11 The first extensive publication to take up the issue of the artist in the museum was Museums by Artists, ed. A. A. Bronson and Peggy Gale (Toronto: Art Met- ropole, 1983). The Desire of the Museum (New York: The Whitney Museum of American Art, 1989), an exhibition organized by Catsou Roberts, Timothy Landers. Jackie McAllister, Benjamin Weil, and Marek Wieczorek, also included a broad range of artists whose work imputes an “unconscious” to the museum, where different desires and struggles for meaning compete. The Carnegie International 1991, organized by Lynne Cooke and Mark Francis, invited artists, many of whom had created museum-related works in the past, to take as their subject the International itself or the Carnegie Museum and its collections. A three-volume publication that includes an anthology of “museumist” writings is currently in preparation. The set, Values on Display: Contem­ porary Art Exhibitions in a Postmodern Age; Values on Display: Thinking About Exhibitions; and Values on Display: Art About Exhibitions, is being edited by Bruce Ferguson, Reesa Greenberg, and Sandy Nairn.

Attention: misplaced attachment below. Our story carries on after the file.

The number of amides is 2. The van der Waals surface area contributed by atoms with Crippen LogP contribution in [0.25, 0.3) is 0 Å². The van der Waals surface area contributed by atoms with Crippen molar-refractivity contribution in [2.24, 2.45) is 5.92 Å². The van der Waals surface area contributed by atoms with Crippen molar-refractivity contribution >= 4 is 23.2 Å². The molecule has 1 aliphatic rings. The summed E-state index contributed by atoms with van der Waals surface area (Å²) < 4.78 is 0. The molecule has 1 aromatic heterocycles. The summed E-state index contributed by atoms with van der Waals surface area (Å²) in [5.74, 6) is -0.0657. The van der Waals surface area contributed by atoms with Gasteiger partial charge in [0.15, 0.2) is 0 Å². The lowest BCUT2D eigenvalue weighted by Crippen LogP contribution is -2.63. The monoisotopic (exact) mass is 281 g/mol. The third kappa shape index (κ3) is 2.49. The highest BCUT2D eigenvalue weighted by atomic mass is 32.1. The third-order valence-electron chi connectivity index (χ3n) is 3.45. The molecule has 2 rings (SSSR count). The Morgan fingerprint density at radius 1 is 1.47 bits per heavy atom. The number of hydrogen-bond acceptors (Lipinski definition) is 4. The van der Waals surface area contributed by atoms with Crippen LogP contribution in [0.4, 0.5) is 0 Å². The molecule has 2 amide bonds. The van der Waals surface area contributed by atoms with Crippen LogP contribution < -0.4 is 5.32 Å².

The number of artist-looks-at-museum projects has continued to increase. My discussion here is intended to proride only a cursory review of the range of these projects over the past several years. Since accounts of many of these are discussed at length elsewhere, I hare attempted to proride examples of less well known projects by Wilson’s contemporaries whenever possible.

12 Roberta Smith, “Paring Homage to Irreverence,” New York Times, July 16,1993, p. C1.

13 See, e.g., Daniel Buren, “Function of the Museum,” and “Function of the Studio,” in Museums by Artists, ed. A. A. Bronson and Peggy Gale (Toronto: Art Metropole, 1983).

14 See Ann Rorimcr, A Forest of Signs (Los Angeles: Museum for Contemporaiy Arts, 1989), p. 147.

15 Bruce Kurtz, ed., “Conversation with Robert Smithson on April 22, 1972,” in The Writings of Robert Smithson, cd. Nancy Holt (New York: University Press, 1979), p. 200.